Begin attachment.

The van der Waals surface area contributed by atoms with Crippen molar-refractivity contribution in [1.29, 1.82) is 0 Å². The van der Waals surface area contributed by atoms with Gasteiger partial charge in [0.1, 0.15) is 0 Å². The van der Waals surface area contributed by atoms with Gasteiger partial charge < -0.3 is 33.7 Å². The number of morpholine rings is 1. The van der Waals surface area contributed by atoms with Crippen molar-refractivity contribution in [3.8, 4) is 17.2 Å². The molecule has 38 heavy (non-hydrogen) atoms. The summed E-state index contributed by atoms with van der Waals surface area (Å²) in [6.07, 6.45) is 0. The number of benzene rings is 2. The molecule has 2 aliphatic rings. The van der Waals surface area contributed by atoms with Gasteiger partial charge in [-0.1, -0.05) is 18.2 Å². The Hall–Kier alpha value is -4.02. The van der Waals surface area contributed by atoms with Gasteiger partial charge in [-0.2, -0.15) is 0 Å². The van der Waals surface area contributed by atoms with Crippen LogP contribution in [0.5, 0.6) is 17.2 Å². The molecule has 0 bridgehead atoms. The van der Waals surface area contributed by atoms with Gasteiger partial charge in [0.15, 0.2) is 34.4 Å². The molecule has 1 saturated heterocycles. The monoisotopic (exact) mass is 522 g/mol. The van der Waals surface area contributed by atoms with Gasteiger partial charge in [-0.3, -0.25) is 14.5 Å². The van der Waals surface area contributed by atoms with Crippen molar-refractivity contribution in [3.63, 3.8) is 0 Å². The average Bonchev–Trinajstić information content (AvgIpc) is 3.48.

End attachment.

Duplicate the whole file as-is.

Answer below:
The van der Waals surface area contributed by atoms with Crippen molar-refractivity contribution in [1.29, 1.82) is 0 Å². The van der Waals surface area contributed by atoms with Gasteiger partial charge in [0.1, 0.15) is 0 Å². The van der Waals surface area contributed by atoms with Gasteiger partial charge < -0.3 is 33.7 Å². The number of morpholine rings is 1. The van der Waals surface area contributed by atoms with Crippen molar-refractivity contribution in [3.8, 4) is 17.2 Å². The molecule has 38 heavy (non-hydrogen) atoms. The summed E-state index contributed by atoms with van der Waals surface area (Å²) in [6.07, 6.45) is 0. The number of benzene rings is 2. The molecule has 2 aliphatic rings. The van der Waals surface area contributed by atoms with Gasteiger partial charge in [-0.1, -0.05) is 18.2 Å². The Hall–Kier alpha value is -4.02. The van der Waals surface area contributed by atoms with Gasteiger partial charge in [-0.2, -0.15) is 0 Å². The van der Waals surface area contributed by atoms with Crippen LogP contribution in [0.5, 0.6) is 17.2 Å². The molecule has 0 bridgehead atoms. The van der Waals surface area contributed by atoms with Gasteiger partial charge in [0.15, 0.2) is 34.4 Å². The molecule has 1 saturated heterocycles. The monoisotopic (exact) mass is 522 g/mol. The van der Waals surface area contributed by atoms with Gasteiger partial charge in [-0.3, -0.25) is 14.5 Å². The van der Waals surface area contributed by atoms with Crippen molar-refractivity contribution in [3.63, 3.8) is 0 Å². The average Bonchev–Trinajstić information content (AvgIpc) is 3.48.